|Garry Nielsen is the owner and creative director of Nielson & Associates, an advertising firm, and the chairman of the Waterford Democratic Club.|
Garry Nielsen is among five Democrats running in the Aug. 7 primary election for seats on the Waterford Township Board of Trustees. The four Democrats with the highest vote total will advance to compete against four Republicans in the Nov. 6 general election to fill four trustee positions. Township trustees serve four-year terms and are currently paid $10,976 annually.
The following are questions we posed to Nielsen, and his responses to those questions.
BUDGET: Years of revenue decline prompted by falling home values and other reasons have forced a variety of budget cuts. What changes in township budgeting priorities or processes do you advocate to deal with these hurdles? Where could the township’s budget be trimmed back? What, if anything, in the budget should be held harmless from the budget ax?
NIELSEN: Significant cuts have already been made. Among other things, we’re down 50 employees over the last few years. Any further cuts should be in hours and compensation rather than losing more people. But cuts are only half the process of balancing a budget. The other is generating new income. Since the state is now showing a surplus due to the governor’s and Legislature’s heartless defunding and taxing policies, I’d be lobbying Michigan for state aid and grants. And the federal government, as well. What should be “held harmless?” Our fine police force and great library, both of which have already endured cutbacks. Anything further would jeopardize our citizens’ safety and children’s education.
POLICE/FIRE DISPATCH: Some on the township board have come forward with a proposal to contract with the Oakland County Sheriff’s Department for police and fire dispatch services as a way to save money. Explain why you do or don’t support the proposal.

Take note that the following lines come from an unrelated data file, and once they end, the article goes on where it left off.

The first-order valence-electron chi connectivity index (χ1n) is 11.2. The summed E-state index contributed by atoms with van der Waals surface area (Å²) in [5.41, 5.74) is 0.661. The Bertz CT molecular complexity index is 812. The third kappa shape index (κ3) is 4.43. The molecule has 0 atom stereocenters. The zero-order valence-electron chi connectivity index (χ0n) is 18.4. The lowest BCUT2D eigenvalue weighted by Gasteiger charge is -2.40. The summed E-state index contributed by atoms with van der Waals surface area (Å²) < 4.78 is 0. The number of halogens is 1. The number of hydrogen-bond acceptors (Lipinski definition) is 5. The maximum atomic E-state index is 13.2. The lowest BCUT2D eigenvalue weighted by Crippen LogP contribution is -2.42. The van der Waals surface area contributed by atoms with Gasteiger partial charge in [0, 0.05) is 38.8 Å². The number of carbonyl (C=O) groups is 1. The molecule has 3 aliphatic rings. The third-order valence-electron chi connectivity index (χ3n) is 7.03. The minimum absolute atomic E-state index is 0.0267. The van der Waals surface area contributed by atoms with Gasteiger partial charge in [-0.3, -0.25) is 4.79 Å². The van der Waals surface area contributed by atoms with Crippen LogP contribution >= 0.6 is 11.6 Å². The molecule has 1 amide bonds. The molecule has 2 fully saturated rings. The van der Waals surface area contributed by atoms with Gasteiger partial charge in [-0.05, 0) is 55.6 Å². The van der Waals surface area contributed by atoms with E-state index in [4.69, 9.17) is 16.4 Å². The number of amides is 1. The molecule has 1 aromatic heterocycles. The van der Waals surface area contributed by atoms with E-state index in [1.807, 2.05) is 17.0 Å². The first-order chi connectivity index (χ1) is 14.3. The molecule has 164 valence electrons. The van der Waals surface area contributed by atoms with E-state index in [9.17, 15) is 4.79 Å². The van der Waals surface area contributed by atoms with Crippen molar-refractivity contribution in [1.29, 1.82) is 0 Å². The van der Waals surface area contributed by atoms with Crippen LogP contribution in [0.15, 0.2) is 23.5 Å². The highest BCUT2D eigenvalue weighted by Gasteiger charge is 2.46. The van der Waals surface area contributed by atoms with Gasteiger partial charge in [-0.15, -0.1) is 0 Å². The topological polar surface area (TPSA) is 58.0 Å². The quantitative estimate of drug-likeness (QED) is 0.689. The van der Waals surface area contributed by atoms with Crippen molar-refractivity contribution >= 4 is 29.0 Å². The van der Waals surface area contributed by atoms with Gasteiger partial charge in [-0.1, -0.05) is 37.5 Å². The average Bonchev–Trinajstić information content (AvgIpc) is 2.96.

NIELSEN: I support our fine dispatchers, not this ill-thought out proposal. Our dispatchers are fellow members of or have roots in our community. They’re our neighbors. As such, they know our streets and neighborhoods as well as our police officers and firefighters do. The result is fast and expeditious dispatching for emergencies when time and efficiency are crucial. A remote arrangement with the already overly stretched Sheriff’s Department would delay responses and jeopardize our citizens’ safety. And it’s a slippery slope from this to abolishing our police department in favor of sheriff’s deputies, a proposal I will never support! And I do not want to see Waterford become yet another outsourcer of jobs!
EMERGENCY FINANCIAL MANAGER: Some people have speculated that the township will be forced to come under the authority of an emergency financial manager (EFM) within the next two years. Please state why you do or don’t agree that such speculation has merit.
NIELSEN: I don’t believe in the validity of financial managers. They’re a clear violation of democracy and voters’ rights. The financial managers are the ones chosen by the people and elected by the people. And no, I don’t think it will happen. The supervisor has done a masterful job of navigating us through the economic downturn, and will continue to do it even more effectively with the replacement of a few dissident, contrary board members. To avoid an emergency manager, our board needs cooperative members, unity and a focused common purpose: to work hard together to see our community through these difficult times. Then, we’ll be fine.